I don't know if you can clearly see the panoramic view of my office below (thanks iPhone - I love your panorama feature!) in this post. I've only put it here to point up a reality that many people ...
Zoe Pyke's insight:
A very insightful article discussing Sugata Mitras experiment and idea of SOLE by children and whether schools are still necessary.
It questions how deep the learning is when performed in groups of children on computers (how much do they really discover without guidance from teachers?) and also what happens to other factes of education - ie: handwriting, grammar or performing multiplications by hand using our own heads and not the minds of a computer. Why is that not needed any more according to people like Mitra?
It also points to the fact that Mitra doesn't discuss the aspect of 'community', it is all about children learning together, alone and from each other. However schools have always been part of the community and a community in themselves, why is this not relevant anymore - surely community support is a good thing?
Studies indicate that children learn resilience when they hear what their relatives before them have faced.
Zoe Pyke's insight:
A interesting article that discusses how it has been found in studies that children show more resilience when they know about their family story and what their relatives have gone through before them.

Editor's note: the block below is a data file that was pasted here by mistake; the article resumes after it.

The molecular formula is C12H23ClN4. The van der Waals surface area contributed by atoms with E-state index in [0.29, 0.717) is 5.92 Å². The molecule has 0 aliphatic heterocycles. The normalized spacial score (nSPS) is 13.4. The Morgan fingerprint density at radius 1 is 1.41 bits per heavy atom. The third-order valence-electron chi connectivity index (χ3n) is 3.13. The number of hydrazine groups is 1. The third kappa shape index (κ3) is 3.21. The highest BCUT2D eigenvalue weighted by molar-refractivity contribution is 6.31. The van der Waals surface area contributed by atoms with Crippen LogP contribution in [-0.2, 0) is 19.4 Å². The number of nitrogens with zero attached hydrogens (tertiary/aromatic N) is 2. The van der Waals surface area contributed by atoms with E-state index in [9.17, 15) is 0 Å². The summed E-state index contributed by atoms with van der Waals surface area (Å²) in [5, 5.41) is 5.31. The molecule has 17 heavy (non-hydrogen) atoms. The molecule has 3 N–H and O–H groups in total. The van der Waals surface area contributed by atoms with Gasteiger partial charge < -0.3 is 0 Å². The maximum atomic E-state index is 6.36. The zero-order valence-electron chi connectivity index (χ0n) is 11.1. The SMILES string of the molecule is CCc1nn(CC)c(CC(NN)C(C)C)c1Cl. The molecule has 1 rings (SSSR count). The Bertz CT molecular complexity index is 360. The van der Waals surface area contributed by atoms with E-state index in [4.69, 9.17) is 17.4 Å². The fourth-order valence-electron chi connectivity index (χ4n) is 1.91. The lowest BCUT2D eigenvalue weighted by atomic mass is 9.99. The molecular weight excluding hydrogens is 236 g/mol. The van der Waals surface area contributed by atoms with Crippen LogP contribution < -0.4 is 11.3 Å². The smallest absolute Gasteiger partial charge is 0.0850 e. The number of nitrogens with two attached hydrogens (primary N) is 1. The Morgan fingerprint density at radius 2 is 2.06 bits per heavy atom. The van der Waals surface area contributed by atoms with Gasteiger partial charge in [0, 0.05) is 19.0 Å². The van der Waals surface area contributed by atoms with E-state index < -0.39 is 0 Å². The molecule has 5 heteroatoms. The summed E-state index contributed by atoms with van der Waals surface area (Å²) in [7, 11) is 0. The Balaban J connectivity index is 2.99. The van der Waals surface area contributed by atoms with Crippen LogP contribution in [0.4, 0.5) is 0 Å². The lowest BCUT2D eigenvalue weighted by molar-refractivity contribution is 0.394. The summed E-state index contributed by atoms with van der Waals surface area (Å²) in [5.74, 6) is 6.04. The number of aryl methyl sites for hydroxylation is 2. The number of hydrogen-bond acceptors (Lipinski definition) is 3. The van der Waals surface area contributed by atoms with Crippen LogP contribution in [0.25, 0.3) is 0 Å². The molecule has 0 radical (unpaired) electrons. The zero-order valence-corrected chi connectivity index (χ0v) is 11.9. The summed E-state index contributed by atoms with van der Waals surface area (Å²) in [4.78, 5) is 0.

It is firstly important I believe to encourage resilience in children. It seems we may have skewed too far on the side of sheltering kids, of wrapping them in cotton wool and telling them they're wonderful at absolutely everything so that when something occurs out of our control that is hurtful, painful or not to their plan it can be quite devastating for them.
I also found this to be a bit of inspiration for my Humanities AT2.
A very thorough resource produced by World Vision Australia and the Primary English Teaching Association Australia (PETAA) to bring together the teaching and learning of English and global citizenship education.
The site provides units of work on topics such as migration and sustainability and also gives options for teaching junior and upper primary as well as junior secondary.
It provides resources on how to take the lessons using an array of texts which creates a multi-disciplinary lesson plan.
Charles Leadbeater went looking for radical new forms of education -- and found them in the slums of Rio and Kibera, where some of the world's poorest kids are finding transformative new ways to learn.
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